Actress Danielle Brooks, having just nabbed a role in the new Lane Bryant #ImNoAngel campaign, is at the top of her game. And she wants to help lift other women up there, too.
It was so unexpected to hear from someone so beautiful and strong that they’ve felt the same uneasy feelings that we all have. I can’t tell you how comforting it was.
Model and businesswoman Ashley Graham released the newest line of her Ashley Graham Collection lingerie, sold online by plus-size retailer Addition Elle, which also hosted its New York Fashion Week show on Sept. 11, in which model-of-the-moment Jordyn Woods walked.
This is your livestream of The CURVYcon 2017. Tune in for the Dia&Con fashion show from 6-7 pm on Friday, September 8 and for a day of insightful panels — one starring Chrissy Metz — and previews from 9:45am to 4pm on Saturday, September 9th.
"When I'm body-shamed, all I see is that that individual still buys into the lies we are taught and believe about bodies … it isn't based in any truth.”
“As a teenager, I was often teased by my friends for my attraction to girls on the thicker side, ones who were shorter and curvier."
Korean plus-size models are challenging beauty ideals and making their mark on social media in a country quickly earning credit as a top fashion capital.
Appearing in 'Love' magazine, Ashley Graham takes nearly everything off — except for a jacket draped over her shoulders.
By tying each neck string to its opposite back string, you convert the top into a crossback top that distributes pressure evenly on the shoulders and back.
Supermodel Ashley Graham has been breaking stereotypes on what models are supposed to look like for years now. From being the first so-called “curvy model” to appear on the cover of Sports Illustrated’s Swimsuit Edition to not being shy about sharing pictures of her cellulite, she has inspired many women to embrace their bodies what matter what their shape or style.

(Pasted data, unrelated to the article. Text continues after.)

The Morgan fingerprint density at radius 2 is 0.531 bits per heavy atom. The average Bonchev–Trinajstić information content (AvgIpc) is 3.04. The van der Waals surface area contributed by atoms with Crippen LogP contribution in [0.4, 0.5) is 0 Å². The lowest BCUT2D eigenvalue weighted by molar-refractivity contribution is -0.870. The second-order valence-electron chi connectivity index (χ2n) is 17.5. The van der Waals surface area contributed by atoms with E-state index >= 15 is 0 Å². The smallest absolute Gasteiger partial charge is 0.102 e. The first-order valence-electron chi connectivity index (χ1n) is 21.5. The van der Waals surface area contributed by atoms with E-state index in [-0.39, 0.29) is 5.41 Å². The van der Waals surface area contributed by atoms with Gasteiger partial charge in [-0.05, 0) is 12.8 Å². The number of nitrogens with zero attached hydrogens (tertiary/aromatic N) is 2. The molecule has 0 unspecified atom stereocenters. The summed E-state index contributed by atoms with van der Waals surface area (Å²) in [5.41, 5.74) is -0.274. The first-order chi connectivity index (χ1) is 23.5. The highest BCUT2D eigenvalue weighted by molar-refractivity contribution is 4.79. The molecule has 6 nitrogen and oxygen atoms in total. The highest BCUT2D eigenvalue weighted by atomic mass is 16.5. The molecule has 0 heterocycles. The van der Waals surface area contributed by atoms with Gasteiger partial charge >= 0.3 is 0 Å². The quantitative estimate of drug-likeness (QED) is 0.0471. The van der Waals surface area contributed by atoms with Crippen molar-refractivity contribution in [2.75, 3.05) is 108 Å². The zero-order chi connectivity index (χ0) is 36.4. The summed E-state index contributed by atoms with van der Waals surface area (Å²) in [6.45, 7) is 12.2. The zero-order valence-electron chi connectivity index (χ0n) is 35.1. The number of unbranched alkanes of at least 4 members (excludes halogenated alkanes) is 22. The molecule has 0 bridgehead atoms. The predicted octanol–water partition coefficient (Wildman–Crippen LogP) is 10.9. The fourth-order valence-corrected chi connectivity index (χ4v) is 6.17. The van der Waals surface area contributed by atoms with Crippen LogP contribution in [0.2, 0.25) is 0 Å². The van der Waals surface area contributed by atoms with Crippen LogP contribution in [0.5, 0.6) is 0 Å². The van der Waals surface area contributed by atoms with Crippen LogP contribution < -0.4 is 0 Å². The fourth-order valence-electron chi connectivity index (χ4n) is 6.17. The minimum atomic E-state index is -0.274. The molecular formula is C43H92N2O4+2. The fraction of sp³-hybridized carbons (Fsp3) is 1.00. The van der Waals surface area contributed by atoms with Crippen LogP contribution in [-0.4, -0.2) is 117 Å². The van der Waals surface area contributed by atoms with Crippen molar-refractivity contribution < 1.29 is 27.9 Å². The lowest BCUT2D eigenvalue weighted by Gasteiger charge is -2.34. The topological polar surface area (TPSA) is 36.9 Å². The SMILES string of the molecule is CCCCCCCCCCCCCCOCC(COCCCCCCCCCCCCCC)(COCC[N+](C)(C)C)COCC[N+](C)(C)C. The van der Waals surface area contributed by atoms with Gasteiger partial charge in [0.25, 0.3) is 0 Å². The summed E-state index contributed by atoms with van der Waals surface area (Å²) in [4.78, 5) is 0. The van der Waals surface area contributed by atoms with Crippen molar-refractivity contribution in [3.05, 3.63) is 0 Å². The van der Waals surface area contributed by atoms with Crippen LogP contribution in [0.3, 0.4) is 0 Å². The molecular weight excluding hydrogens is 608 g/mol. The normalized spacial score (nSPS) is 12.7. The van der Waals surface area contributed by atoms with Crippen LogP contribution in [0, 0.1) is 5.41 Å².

What better way to celebrate Fashion Week than with a shoot featuring a global icon in an assemblage of outré looks by the world’s best designers? We called in the best, most fashion-forward pieces of the spring 2016 season, and designers Rick Owens, Balmain, Marc Jacobs, Stella McCartney, Jeremy Scott, and Sonia Rykiel all heeded our call. Check out the slideshow to see the exclusive looks.
This past summer, Melissa McCarthy launched Melissa McCarthy Seven7, to much acclaim. Not just a talented actress with an uproarious brand of comedy, she also studied at the Fashion Institute of Technology and truly has an eye for design. Her line, for women sizes 4 through 24, is now moving through the seasons, and with that comes a new campaign.
In 2015, Lane Bryant sought to revolutionize the plus size fashion industry. The company’s advertising campaigns were some of the most inclusive in the biz, showcasing diverse women. The #ImNoAngel campaign took a direct hit at Victoria’s Secret and gained national attention for their provocative nature and its #PlusIsEqual hashtag effort a few months later, with a mysterious full-page spread in Vogue, did the same. But while Lane Bryant seems to be leading the charge when it comes to changing clothing options for curvier women, that doesn’t mean the retailer is doing everything right.
It only took 14 seasons, but a plus-size designer has finally won Project Runway. On Thursday night (although the runway show was actually previously recorded during New York Fashion Week in September), Ashley Nell Tipton made fashion TV history for her fuller-figure focused line. Beating out fellow contestants Edmond Newton, Candice Cuoco, and Kelly Dempsey, the 24-year-old (she’s one of the youngest talents to take the top prize, Christian Siriano was 21) created a collection inspired by 1950s-era Mexico City. Photo: Tipton’s line also proved many of the myths held about women above a certain size wrong. “I want to make her proud, no matter where she’s at now.” Tipton’s focus on plus-size was also inspired by her first job at Torrid, one of the most popular mall brands for women above a size 10. A lace plum ensemble featuring a crop and maxi skirt.
#Curvygirl, #curvyfashion, #curvywomen, and more derivatives are all allowed, but the single word doesn’t pass snuff. So why has Instagram deemed this term inappropriate? A spokesperson from Instagram tells Yahoo Style, “Please note that the block has nothing to do with the term “curvy” itself.